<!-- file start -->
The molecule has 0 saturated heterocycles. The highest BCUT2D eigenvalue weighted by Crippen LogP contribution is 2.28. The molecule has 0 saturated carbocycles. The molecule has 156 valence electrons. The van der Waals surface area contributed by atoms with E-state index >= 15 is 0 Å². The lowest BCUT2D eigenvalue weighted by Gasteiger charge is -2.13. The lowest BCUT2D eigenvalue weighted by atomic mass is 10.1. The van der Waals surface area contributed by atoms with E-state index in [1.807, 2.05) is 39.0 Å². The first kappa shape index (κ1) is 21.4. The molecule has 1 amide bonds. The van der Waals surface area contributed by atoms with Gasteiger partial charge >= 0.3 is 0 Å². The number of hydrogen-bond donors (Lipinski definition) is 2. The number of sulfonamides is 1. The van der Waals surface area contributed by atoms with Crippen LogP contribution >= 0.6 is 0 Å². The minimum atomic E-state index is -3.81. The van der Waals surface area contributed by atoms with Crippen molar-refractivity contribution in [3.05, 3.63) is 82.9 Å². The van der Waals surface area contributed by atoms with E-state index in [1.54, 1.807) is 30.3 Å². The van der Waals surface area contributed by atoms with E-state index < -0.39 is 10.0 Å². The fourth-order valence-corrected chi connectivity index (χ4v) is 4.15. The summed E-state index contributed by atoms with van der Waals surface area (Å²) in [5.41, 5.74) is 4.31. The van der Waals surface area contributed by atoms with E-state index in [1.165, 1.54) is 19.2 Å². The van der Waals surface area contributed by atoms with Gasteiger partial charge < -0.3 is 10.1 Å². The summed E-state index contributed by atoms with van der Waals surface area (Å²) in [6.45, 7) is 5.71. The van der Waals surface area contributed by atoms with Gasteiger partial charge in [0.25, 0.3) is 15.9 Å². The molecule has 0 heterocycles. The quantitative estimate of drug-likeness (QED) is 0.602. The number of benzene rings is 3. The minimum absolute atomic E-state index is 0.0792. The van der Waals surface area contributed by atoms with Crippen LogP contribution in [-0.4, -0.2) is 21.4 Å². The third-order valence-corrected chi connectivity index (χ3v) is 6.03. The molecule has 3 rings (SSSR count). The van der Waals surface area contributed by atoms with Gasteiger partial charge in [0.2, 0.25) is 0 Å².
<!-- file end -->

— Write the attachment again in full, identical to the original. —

The molecule has 0 saturated heterocycles. The highest BCUT2D eigenvalue weighted by Crippen LogP contribution is 2.28. The molecule has 0 saturated carbocycles. The molecule has 156 valence electrons. The van der Waals surface area contributed by atoms with E-state index >= 15 is 0 Å². The lowest BCUT2D eigenvalue weighted by Gasteiger charge is -2.13. The lowest BCUT2D eigenvalue weighted by atomic mass is 10.1. The van der Waals surface area contributed by atoms with E-state index in [1.807, 2.05) is 39.0 Å². The first kappa shape index (κ1) is 21.4. The molecule has 1 amide bonds. The van der Waals surface area contributed by atoms with Gasteiger partial charge >= 0.3 is 0 Å². The number of hydrogen-bond donors (Lipinski definition) is 2. The number of sulfonamides is 1. The van der Waals surface area contributed by atoms with Crippen LogP contribution >= 0.6 is 0 Å². The minimum atomic E-state index is -3.81. The van der Waals surface area contributed by atoms with Crippen molar-refractivity contribution in [3.05, 3.63) is 82.9 Å². The van der Waals surface area contributed by atoms with E-state index in [1.54, 1.807) is 30.3 Å². The van der Waals surface area contributed by atoms with E-state index < -0.39 is 10.0 Å². The fourth-order valence-corrected chi connectivity index (χ4v) is 4.15. The summed E-state index contributed by atoms with van der Waals surface area (Å²) in [5.41, 5.74) is 4.31. The van der Waals surface area contributed by atoms with E-state index in [1.165, 1.54) is 19.2 Å². The van der Waals surface area contributed by atoms with Gasteiger partial charge < -0.3 is 10.1 Å². The summed E-state index contributed by atoms with van der Waals surface area (Å²) in [6.45, 7) is 5.71. The van der Waals surface area contributed by atoms with Gasteiger partial charge in [0.25, 0.3) is 15.9 Å². The molecule has 0 heterocycles. The quantitative estimate of drug-likeness (QED) is 0.602. The number of benzene rings is 3. The minimum absolute atomic E-state index is 0.0792. The van der Waals surface area contributed by atoms with Crippen LogP contribution in [-0.4, -0.2) is 21.4 Å². The third-order valence-corrected chi connectivity index (χ3v) is 6.03. The molecule has 3 rings (SSSR count). The van der Waals surface area contributed by atoms with Gasteiger partial charge in [0.2, 0.25) is 0 Å².